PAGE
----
Good Morning, Broncos fans! Chris Hall spoke with Mike McCoy this week about what the OC has been up to in recent months. While the conversation doesn't offer much in the way of depth or detail, it's always nice to hear from someone like McCoy - especially while we're desperate for actual news. McCoy says his top priority this offseason has been getting new OL coach Dave Magazu and new WR coach Tyke Tolbert familiar with the the team's incumbent personnel (McCoy worked with Magazu for six years in Carolina, while Tolbert is a new colleague who was with Carolina in 2010 after stints in Arizona Buffalo).
As for what to expect when the Broncos have the ball in 2011, McCoy states that it will be a blend of all the offenses he and his assistants have been a part of, but that the core of the offense that Josh McDaniels had run for the past two seasons will largely remain intact. Basically, it sounds like the idea is to pass like the Broncos have under McDaniels and McCoy and run like the Panthers had under Magazu and head coach John Fox. As for the QBs, McCoy says he wants to be able to run the offense the same way no matter who's under center, although Broncos TV interestingly didn't show any Brady Quinn clips while McCoy discusses the position.
Happy Friday, Broncos fans! Khaled Elsayed of PFF shares some fascinating data on cornerback play, and there are some interesting findings, if not so much in the way of surprises. The conventional wisdom on cornerbacks measures them by interceptions, which of course is how players like Deltha O'Neal and Tory James make the Pro Bowl. Thankfully that's changing, as folks are learning to focus on how many times corners are targeted and how many receptions they allow in front of them. And while that's a good start, there's a lot more to it - with targets and receptions, we're talking about those dreaded counting stats, and those things don't usually paint the most accurate of pictures.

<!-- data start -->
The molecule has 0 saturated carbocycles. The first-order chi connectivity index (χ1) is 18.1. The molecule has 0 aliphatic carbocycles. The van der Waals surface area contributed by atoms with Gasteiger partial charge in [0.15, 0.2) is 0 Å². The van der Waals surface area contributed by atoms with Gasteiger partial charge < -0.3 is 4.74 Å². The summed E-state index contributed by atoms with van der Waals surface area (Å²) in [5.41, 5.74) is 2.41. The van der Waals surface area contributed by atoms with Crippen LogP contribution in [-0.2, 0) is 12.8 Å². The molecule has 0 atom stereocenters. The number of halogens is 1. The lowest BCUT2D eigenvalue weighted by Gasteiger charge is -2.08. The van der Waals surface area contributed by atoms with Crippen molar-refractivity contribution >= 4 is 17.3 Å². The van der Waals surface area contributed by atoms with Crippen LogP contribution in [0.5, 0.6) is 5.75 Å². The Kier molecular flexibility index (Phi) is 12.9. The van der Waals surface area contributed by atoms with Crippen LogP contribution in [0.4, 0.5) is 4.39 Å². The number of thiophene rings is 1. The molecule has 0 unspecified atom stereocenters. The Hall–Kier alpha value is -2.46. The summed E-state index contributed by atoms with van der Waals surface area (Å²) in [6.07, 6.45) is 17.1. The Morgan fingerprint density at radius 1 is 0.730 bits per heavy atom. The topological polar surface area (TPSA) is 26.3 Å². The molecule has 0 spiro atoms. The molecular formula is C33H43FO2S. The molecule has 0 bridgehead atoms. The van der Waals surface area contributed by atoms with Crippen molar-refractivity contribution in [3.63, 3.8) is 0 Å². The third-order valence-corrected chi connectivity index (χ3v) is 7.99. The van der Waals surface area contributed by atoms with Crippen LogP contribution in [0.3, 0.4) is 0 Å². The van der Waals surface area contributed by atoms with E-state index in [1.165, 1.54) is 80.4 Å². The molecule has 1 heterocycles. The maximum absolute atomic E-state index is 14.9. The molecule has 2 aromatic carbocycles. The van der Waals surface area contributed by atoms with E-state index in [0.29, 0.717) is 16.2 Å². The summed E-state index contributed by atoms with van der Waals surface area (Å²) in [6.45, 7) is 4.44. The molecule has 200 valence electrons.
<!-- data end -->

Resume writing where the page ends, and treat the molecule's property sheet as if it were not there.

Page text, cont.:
We prefer rate stats here at IAOFM, as does Elsayed, clearly - if Player A gives up 15 catches in 100 coverage plays (15%) while Player B allows 20 catches in 250 coverage plays (8%), who's better? Proponents of counting stats (or Raiders fans) would see that Player A gave up fewer plays and choose him, while an IAOFM reader would prefer player B, naturally. Of course, we can go deeper and look at rates of plays/targets/catches, which Elsayed does.
Anyway, the result of this data is that Nnamdi Asomugha ranks as tops in a couple of categories, while Champ Bailey isn't too far behind (although probably farther than you might expect). As would follow logically, these two players' CB partners (Stanford Routt and Perrish Cox) saw among the most throws per play as a result. But more interesting to me is that Sean Smith ranks among the elites, while Alphonso Smith is among the worst. You know who's been saying precisely those very things for a long time now? Ted Bartlett, of course. Now, Ted's not as big a fan of stats as I am, but since I happen to think both that Ted knows his stuff and that eventually there would be data to confirm Ted's evaluations, it's quite clear that I AM THE WINNER here (thanks Hondo).